A new wearable aims to transform tweaking into musical beats. The Booty Drum attaches to a user’s derrière and records various body movements through accelerometers, translating the signals into “unique velocities and triggers”. The once-off ‘Real Booty Music’ project sees a collaboration between Danish headphone manufacturer AiAiAi and Eindhoven-based tech firm OWOW. “It feels a little weird when a couple of guys are shaking their asses in studio,” Pieter-Jan Pieters, head of design at OWOW, told Metro.
How does it work?
The dancer has a device on each buttock. When they move a cheek up or down, it wirelessly triggers a sound to play on the computer. Left cheek up – ‘Sound 1’, left cheek down – ‘Sound 2’, right cheek up – ‘Sound 3’, right cheek down – ‘Sound 4’, both together – ‘Sound 5’. So you can play five different sounds at once.
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Who will use it?
For now it was a one-time prototype. We created it specifically for this purpose, and for us to see what was possible. But if we develop it further it could be used on stage or in dance routines.
Why have you made the Booty Drum?
We’ve been working on a range of music instruments that you can control by movement for the last couple of years. It’s based on the idea of creating instruments that you play much more intuitively. When AiAiAi contacted us about doing a fun project around twerking, it sounded super fun for us to develop a dedicated kind of instruments based on the booty shaking, and we started brainstorming about what kind of instrument it could be. We did not want to incorporate everything inside a user’s pants and make it unseen, but instead make visible instruments that clip on magnetically.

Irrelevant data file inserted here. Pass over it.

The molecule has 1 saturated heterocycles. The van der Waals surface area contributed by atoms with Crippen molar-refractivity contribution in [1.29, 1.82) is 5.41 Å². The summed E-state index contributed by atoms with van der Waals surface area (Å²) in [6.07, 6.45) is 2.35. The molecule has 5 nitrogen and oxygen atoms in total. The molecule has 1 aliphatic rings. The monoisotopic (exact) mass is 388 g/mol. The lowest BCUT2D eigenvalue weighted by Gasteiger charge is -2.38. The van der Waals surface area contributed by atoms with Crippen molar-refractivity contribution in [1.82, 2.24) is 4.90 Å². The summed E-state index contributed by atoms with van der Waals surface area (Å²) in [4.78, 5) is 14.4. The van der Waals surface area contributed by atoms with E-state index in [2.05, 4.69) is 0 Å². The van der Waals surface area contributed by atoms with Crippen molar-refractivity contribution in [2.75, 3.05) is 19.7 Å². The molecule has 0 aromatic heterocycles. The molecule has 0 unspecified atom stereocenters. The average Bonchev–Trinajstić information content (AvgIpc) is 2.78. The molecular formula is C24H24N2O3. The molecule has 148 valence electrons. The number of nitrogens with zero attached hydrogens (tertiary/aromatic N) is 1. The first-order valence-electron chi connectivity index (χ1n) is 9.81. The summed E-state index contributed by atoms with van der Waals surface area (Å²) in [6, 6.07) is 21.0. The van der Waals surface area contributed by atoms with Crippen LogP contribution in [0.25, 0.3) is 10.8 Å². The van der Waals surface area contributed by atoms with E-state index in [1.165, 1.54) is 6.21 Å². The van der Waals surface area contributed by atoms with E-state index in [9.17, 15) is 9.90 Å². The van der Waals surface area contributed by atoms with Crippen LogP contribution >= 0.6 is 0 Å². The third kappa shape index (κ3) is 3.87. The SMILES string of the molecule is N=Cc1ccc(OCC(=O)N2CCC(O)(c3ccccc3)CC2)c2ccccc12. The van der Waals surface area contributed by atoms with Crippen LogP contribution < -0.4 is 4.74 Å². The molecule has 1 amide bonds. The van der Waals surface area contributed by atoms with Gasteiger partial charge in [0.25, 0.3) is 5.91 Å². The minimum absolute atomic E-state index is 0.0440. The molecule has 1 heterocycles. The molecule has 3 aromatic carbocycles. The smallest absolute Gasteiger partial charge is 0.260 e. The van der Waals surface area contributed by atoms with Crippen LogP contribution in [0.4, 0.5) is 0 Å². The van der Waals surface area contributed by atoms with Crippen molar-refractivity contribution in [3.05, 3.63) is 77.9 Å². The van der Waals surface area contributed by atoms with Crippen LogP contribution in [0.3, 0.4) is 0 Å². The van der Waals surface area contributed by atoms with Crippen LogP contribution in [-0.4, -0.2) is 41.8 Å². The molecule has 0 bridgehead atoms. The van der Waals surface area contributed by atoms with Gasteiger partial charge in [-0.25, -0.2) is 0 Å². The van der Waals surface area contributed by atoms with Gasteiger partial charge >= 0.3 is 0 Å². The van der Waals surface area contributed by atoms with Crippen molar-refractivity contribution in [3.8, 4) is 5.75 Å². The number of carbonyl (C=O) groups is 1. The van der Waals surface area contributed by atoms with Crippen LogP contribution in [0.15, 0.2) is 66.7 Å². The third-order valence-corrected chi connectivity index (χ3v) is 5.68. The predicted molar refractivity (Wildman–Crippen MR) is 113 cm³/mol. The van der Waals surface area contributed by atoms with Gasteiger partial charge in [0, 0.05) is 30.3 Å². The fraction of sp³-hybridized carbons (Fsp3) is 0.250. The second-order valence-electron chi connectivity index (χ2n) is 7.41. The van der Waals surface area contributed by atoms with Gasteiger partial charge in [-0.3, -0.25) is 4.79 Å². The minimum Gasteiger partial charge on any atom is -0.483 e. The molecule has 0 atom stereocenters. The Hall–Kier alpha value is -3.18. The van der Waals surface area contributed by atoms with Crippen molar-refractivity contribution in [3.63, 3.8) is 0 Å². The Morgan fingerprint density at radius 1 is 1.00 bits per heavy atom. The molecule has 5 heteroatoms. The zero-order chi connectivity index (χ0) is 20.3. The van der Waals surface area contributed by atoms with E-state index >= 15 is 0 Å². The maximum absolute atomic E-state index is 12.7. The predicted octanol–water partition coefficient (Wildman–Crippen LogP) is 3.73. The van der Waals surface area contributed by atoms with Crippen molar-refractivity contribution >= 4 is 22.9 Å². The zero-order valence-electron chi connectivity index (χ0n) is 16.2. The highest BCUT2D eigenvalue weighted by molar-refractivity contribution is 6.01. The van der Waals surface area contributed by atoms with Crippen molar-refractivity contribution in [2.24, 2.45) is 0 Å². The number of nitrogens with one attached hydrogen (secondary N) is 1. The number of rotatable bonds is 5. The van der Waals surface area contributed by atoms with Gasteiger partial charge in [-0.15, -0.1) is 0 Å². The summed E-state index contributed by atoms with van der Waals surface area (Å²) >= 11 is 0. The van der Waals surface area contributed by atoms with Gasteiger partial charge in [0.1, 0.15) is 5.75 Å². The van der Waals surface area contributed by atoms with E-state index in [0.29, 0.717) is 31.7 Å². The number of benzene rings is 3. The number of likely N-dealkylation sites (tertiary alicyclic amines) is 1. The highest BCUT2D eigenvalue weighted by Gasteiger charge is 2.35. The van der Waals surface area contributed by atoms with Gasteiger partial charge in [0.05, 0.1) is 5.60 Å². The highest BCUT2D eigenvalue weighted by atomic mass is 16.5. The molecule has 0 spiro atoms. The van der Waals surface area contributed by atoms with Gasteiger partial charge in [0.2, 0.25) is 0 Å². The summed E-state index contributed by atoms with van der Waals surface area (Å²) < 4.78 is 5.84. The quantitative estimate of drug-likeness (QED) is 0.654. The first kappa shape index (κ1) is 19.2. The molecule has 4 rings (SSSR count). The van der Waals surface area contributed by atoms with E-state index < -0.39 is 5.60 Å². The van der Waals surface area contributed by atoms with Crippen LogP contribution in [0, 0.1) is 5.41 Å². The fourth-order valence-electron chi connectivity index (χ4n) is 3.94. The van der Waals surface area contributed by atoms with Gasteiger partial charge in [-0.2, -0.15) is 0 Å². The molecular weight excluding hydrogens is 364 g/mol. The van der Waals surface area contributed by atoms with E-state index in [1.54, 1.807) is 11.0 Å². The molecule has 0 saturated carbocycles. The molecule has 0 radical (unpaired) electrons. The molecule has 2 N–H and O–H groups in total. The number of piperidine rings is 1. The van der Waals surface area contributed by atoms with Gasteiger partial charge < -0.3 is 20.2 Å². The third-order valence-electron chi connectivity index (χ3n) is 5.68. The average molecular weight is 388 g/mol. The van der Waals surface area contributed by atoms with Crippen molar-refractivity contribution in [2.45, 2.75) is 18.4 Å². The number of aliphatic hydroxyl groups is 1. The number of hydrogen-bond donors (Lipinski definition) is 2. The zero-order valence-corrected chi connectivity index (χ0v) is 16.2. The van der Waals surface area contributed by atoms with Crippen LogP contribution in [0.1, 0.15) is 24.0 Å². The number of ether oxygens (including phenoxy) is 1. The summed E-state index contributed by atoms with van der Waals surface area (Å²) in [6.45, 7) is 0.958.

Ordinary musical instruments are not your taste, no?
We wanted to show that everything is possible. There are new methods in making music besides the traditional way. Nowadays, digital or electronic instruments are mostly just digital versions of old acoustic instruments; these instruments are based on pure physical and mechanical principals. With electronic instruments, everything is possible – we don’t have to follow these old rules any longer.
What kind of new sounds are you creating with twerking?
The point is not to create a new type of music, it’s more to show there are different ways to create it. For example, in a fashion show, the designer pushes the limits of what’s wearable. In real life, you narrow it down to something useful and practical for more people to use. We’re not pushing technology, since that’s not the hardest part in this project, but more in ways of using different methods to create music.
Have you tried out the device?
[Laughs] Everyone at the office tried it. It feels super fun, especially if you have a small movement trigger a massive sound. But it’s a little weird when a couple of guys are shaking their asses in the studio.